Delaware Department of Education
Regina Greenwald is State Director for the School to Work federal grant as well as State Director for the Delaware Learn & Serve grant, the lead education associate for Delaware Department of Education’s (DDOE) dropout prevention team, and a member of DDOE’s Character Education program development team. She developed a “What I Want to be When I Grow-Up Day” co-sponsored with Junior Achievement. Children throughout the state now dress in costumes depicting careers on Halloween. Mrs. Greenwald has been involved in staff development for all of Delaware’s guidance counselors, career counselors and vocational and technical educators as well as Family and Consumer Science educators. Regina previously worked as the Delaware Department of Education’s Transition Facilitator for the Transition Services Quality Management (TQM Project) and has taught grades K-12 in a number of states, and has been a school to work coordinator, college advisor and credentials assessor. She is a member of the Governor’s Council for Employment of People with Disabilities, the State Community Service Commission, the Delaware Partnership for Positive Youth Development, and numerous committees involving youth and employment.
Dr. Mary Jo McLaughlin
Academy of Creative Education, San Antonio, TX
Mary Jo McLaughlin is the founding principal of the Academy of Creative Education (ACE), San Antonio, TX. ACE is an innovative non-traditional high school for students who are at-risk of dropping out of school. She is the driving force behind this highly successful program that is recognized as one of the premier alternative schools in the state of Texas. Under her leadership, more than 2,000 students have graduated from this dropout retrieval and recovery program since the school opened in 1991. She organized The Academy Advisory Corporate Council, a community support committee that provides scholarship opportunities, mentors, and resources for graduation ceremonies. Mary Jo developed a Year-End Report which is a model for schools all over the country. Dr. McLaughin served as a peer reviewer for the Texas Alternative Accountability Division of the Texas Education Agency, and is an active participant in Star Trainers, a state professional development cadre. Dr. McLaughlin is a recipient of the prestigious Trinity Prize for Excellence in Teaching by Trinity University. During her 35 years in education, she has taught English, physical education and adult education classes, and for 13 years taught at Father Flanagan’s Boys’ Home in Omaha, Nebraska.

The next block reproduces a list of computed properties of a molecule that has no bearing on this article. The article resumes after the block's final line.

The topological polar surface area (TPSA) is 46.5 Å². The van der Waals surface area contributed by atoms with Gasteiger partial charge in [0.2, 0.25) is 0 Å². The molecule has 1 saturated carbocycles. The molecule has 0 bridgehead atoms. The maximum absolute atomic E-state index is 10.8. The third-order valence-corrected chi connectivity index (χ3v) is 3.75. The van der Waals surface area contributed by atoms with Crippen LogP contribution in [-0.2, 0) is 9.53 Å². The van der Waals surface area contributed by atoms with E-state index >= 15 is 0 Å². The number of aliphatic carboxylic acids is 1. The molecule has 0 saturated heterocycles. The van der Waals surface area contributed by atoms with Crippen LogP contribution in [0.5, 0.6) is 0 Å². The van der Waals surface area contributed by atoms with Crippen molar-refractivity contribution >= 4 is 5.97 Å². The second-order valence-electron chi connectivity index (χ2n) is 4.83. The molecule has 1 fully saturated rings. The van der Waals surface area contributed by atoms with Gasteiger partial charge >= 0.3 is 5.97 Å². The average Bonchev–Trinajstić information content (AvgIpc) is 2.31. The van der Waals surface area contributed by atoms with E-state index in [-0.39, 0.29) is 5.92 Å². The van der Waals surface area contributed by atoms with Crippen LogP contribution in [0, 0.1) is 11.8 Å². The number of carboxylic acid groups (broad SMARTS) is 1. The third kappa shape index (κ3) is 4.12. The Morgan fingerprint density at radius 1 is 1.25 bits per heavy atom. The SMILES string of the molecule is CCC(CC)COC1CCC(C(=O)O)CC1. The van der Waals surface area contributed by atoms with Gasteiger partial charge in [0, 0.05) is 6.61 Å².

2003 Crystal Star Award of Excellence Distinguished Leadership and Service
Cynthia A. Terry
Florida Department of Education
Cynthia A. Terry, a native Floridian, is the Dropout Prevention Field Program Specialist for the Florida Department of Education’s (DOE) Bureau of Instructional Support and Community Services which provides on-site technical assistance to 23 school districts. She has been in education for more than 22 years, and in dropout prevention/alternative education for 14 years. Cyndi began her education career as a teacher at Winston Elementary, a former “Strawberry School,” where a student’s attendance centered around the strawberry growing season. Cyndi left the classroom for a job at the Florida Department of Education in 1987 with the Office of Professional Practices. She has been active with the Dropout Prevention Network since 1990, and has served on three national conference planning committees. Cyndi constantly promotes the National Dropout Prevention Center/Network to school personnel, graduate students, parents and students. She has used grant funds to provide scholarships for at least four local teachers to attend a National Dropout Prevention Network Conference.